I feel attacked.
No, not really.
Yesterday at school they had a seminar on preparing for the exam that is to be done prior to starting a dissertation. And how to avoid procrastination.
My nearest and dearest will tell you I am a procrastinator. I’ve been one for a long time. And no matter the strategies I’ve learned about, and programs I’ve tried to self-teach to not be a procrastinator, it has been to no avail.
To do lists.
Masterfully crafted schedules.
Pomodoro timer technique, where every hour is chopped up in to 25-minute segments. And you are supposed to go on to something different after the segment. Until the work is all done. This works okay.
Minutely written howler lists that I write myself. A howler is a yelling device that Harry Potter utilizes to have the parents long distance yell at their kids. I use these as a way to prioritize what needs to be done.
No idea why.
No idea how to train myself NOT to be a procrastinator.
Not much helps.
For example, this week I had a 1-page paper due in the Financial Longevity class I picked up last week, a 45-minute philosopher presentation that I had to give on Friday that needed a PowerPoint made to help deliver the remarks, and a statistics midterm that is due on Sunday.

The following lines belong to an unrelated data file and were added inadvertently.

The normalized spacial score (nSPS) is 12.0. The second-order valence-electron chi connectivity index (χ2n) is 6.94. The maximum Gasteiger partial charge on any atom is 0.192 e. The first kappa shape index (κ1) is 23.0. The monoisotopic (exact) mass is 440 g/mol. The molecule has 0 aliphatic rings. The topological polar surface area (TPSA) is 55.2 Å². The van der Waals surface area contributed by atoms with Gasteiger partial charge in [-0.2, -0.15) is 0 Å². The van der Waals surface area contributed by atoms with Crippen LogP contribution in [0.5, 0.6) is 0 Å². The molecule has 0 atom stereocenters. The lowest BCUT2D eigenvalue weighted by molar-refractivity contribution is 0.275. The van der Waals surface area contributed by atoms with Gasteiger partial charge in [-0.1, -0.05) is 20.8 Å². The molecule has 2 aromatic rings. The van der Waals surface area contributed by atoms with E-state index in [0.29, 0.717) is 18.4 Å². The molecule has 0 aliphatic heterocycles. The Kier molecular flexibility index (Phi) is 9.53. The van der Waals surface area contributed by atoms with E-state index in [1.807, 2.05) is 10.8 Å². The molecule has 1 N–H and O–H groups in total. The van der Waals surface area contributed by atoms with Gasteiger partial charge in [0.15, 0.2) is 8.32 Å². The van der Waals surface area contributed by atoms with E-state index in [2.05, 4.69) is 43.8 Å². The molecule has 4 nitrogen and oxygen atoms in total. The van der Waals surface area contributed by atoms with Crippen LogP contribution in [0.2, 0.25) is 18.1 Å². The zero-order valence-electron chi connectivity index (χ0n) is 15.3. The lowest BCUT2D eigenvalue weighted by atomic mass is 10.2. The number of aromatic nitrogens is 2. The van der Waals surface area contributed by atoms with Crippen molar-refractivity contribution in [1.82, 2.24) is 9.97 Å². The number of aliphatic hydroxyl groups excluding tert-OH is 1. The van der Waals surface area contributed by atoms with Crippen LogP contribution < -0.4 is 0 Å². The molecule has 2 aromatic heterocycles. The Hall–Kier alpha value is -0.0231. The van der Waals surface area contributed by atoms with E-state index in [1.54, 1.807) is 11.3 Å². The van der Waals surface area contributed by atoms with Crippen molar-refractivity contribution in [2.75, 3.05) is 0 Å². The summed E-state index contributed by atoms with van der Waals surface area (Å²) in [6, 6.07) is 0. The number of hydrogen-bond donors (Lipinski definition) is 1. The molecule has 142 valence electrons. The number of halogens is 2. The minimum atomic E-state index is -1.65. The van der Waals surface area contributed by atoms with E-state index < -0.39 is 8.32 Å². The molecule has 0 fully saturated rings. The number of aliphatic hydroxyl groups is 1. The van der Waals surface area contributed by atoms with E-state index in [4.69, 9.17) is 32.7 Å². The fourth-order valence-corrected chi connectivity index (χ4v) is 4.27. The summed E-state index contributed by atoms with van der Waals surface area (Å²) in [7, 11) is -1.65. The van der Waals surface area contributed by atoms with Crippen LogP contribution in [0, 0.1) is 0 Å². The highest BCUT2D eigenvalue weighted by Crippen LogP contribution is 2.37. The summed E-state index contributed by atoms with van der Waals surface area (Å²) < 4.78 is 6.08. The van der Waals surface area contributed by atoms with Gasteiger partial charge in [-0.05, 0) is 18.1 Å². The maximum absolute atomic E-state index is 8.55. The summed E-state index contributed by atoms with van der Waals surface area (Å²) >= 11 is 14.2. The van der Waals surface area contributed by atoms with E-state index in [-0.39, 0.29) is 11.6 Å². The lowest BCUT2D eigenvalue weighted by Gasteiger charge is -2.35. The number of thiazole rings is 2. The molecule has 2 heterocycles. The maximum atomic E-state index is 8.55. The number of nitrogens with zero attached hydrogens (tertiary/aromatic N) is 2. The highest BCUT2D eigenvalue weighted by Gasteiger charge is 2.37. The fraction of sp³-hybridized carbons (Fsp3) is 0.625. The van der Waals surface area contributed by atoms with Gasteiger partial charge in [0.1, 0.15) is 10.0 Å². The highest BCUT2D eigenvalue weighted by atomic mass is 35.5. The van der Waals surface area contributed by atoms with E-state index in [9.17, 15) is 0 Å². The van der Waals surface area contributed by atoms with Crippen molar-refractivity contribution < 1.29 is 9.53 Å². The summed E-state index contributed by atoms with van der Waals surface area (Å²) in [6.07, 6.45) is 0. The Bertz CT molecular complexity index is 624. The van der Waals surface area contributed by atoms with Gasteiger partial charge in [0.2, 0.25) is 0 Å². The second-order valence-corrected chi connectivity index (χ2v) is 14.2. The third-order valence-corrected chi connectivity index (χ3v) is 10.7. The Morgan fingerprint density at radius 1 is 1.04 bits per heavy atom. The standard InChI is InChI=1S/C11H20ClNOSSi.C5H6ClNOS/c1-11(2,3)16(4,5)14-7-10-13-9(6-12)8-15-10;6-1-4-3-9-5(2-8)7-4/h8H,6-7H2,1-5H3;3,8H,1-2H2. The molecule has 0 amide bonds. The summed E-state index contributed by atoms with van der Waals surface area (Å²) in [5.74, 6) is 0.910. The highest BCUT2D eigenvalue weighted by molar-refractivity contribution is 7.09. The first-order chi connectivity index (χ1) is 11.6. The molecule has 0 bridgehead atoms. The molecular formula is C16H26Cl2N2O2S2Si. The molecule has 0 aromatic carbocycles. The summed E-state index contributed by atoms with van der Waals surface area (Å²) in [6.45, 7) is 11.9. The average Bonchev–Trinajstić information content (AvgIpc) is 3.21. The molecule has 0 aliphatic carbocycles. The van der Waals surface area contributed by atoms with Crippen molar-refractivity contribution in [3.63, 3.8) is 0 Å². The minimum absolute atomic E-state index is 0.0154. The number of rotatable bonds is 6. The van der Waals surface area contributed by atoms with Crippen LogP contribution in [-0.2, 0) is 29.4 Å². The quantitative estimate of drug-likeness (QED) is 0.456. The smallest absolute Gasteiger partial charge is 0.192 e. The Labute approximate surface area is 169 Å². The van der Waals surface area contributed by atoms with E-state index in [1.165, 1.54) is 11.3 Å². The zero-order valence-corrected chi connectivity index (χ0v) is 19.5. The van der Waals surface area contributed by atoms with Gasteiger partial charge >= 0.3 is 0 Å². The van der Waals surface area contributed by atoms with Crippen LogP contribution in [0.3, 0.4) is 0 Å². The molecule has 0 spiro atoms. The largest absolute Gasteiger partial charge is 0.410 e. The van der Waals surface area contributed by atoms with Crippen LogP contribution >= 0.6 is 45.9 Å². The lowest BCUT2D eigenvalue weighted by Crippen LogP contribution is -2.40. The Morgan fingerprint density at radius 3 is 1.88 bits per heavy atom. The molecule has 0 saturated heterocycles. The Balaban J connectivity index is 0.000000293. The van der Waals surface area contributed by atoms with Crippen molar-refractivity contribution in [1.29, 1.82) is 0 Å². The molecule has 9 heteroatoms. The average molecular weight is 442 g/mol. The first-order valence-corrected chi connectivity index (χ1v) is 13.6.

I spent the week doing the reading for the philosopher presentation and witing the pilosopher script and PowerPoint. And the reading for my new class, including an outline for the paper due yesterday. And the studying for my statistics midterm. And blog writing, and outlining the major papers I have beginning in a month. And the philosophy midterm just dropped, a 20-page paper on four different philosophers and what was learned in class due next Sunday.
I am learning something and working every day.
So why do I feel like I am not doing enough?
And writing it down shows me that I am not behind. It just feels like I am.
As I joked to one of the PhD professors living through a pandemic, well, working through a pandemic on the front lines wrecked my brain. After all, when every day is do or die at the hospital, what is the point of a 20-page paper?
Nevertheless, I soldier on. Even if my brain feels sluggish.
I wonder how much of that is the pandemic fatigue that all nurses I know have, how much is recovering workaholic fatigue, and how much is true procrastination.
Hmm. Must ponder that.
There is a Gaelic saying that I printed up for my desk translated into English it means ‘Don’t Lose Heart’. And I’ve offered a copy to those in my cohort. As I feel we are all in the same boat.
There is a post-it on my laptop in my dining room desk that I wrote the same saying on. Right next to the post-it with my favorite reminder from Elyse Meyers, “I Just Do Things Scared.”